On The Radar: Mist

On The Radar: Mist

Mist floats high above the Kenyan grass in a hot air balloon. “Yeah, yeah, you see me on the telly”, he raps, before we see him cruising on a yacht, reclining poolside with a spliff and standing proudly on the roof of a jeep. The video for the Birmingham MC’s Game Changer single is pure fantasy. Released at the end of last month, it topped the two million mark on YouTube and Spotify within a week. Lifted from his new Diamond In The Dirt EP, it also became his first Top 40 hit.

As you might expect from a man able to execute ideas such as parking a gleaming white Bentley in the Kenyan jungle and spitting bars, topless, next to it, Mist is all smiles. “We’ve done what we wanted with the song - changed the game,” he begins. “You’d never imagine a UK hip-hop artist would be in a hot air balloon. I’d never have been to these places if it wasn’t for music, I’ve gone from a freestyle in a car park to Kenya.”

Mist, who grew up in Birmingham’s Erdington district inspired by 50 Cent’s lavish videos, has come a long way since that freestyle for online platform P110 in 2015. His debut UK tour sold out in 30 minutes, he starred on J Hus’ Fisherman alongside Mostack, and won a MOBO for his Hot Property video (filmed in Iceland, it saw him sledging with huskies and sitting on a fire-damaged plane). His autobiographical lyrics strike a chord, too. What’s more, he’s signed himself and his Sick Made imprint to Warner Bros. “The deal means I can start opening doors for other people and Sick Made can build as a brand,” he says. “I want it to get to where Warners is, I don’t just want Mist to be signed to a label, I want my brand to be up there.”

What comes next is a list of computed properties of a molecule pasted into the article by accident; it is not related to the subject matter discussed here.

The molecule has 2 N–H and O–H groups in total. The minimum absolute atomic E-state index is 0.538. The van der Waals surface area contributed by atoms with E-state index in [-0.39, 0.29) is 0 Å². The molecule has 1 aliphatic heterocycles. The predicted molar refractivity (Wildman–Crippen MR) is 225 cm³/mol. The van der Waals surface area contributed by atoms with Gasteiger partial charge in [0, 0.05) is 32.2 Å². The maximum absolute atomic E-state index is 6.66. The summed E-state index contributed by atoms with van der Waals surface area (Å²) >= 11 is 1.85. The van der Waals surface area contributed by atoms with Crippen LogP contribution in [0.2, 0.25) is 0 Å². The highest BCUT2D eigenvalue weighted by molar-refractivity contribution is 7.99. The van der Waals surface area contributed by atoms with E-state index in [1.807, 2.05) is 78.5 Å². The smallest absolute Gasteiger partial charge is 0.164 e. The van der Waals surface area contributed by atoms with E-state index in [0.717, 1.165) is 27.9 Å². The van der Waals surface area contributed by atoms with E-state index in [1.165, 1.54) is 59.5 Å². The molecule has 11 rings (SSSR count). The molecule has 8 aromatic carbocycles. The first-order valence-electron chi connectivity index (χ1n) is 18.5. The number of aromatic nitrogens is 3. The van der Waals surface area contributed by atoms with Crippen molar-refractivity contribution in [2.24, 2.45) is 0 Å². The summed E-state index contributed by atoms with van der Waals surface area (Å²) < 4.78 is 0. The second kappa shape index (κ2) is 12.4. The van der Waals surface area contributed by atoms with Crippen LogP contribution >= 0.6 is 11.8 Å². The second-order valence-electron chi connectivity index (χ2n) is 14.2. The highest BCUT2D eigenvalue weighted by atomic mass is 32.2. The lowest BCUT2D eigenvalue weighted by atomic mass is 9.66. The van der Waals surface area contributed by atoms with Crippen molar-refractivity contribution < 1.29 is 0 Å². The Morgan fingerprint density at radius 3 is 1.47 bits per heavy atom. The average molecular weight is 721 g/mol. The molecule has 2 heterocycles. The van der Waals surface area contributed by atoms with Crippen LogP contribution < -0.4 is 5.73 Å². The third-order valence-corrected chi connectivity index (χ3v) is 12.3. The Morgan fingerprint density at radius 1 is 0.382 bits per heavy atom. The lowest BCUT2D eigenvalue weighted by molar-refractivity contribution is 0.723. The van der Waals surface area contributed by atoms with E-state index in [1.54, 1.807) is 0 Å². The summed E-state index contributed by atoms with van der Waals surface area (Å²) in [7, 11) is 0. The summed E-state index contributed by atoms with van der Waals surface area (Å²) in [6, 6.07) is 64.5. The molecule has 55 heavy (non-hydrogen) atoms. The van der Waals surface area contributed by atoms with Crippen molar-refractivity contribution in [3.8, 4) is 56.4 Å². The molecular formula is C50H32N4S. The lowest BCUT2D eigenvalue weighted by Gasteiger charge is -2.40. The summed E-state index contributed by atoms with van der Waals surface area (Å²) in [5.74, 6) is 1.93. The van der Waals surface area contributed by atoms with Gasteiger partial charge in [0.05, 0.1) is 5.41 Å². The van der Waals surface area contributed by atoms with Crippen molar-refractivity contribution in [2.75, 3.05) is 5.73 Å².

Mist, who is planning to unveil Sick Made Publishing soon, is building an empire. “It’s the start of something great. I want to be signing and publishing artists. I’m not the same as the rappers who just come and go. I’m here to stay. I want longevity, to be a legendary name.” He’s also proudly drawing from the Punjabi culture he grew up surrounded by in Birmingham, while helping decimate any stigma around the city’s music scene. “When I was trying to break into London, people still weren’t accepting Birmingham, going ‘Umm and ahh’ about the accent, but it’s past that now,” he says. “I use a lot of Punjabi in my bars and have a large Asian fanbase, that has opened my culture widely. It’s not just white or black, it’s worldwide, man.”

As he prepares for another tour next month and a 2018 full of big-budget capers, Mist agrees things are looking rosy right now. “The future is looking very, very colourful, very clear and very nice man...”

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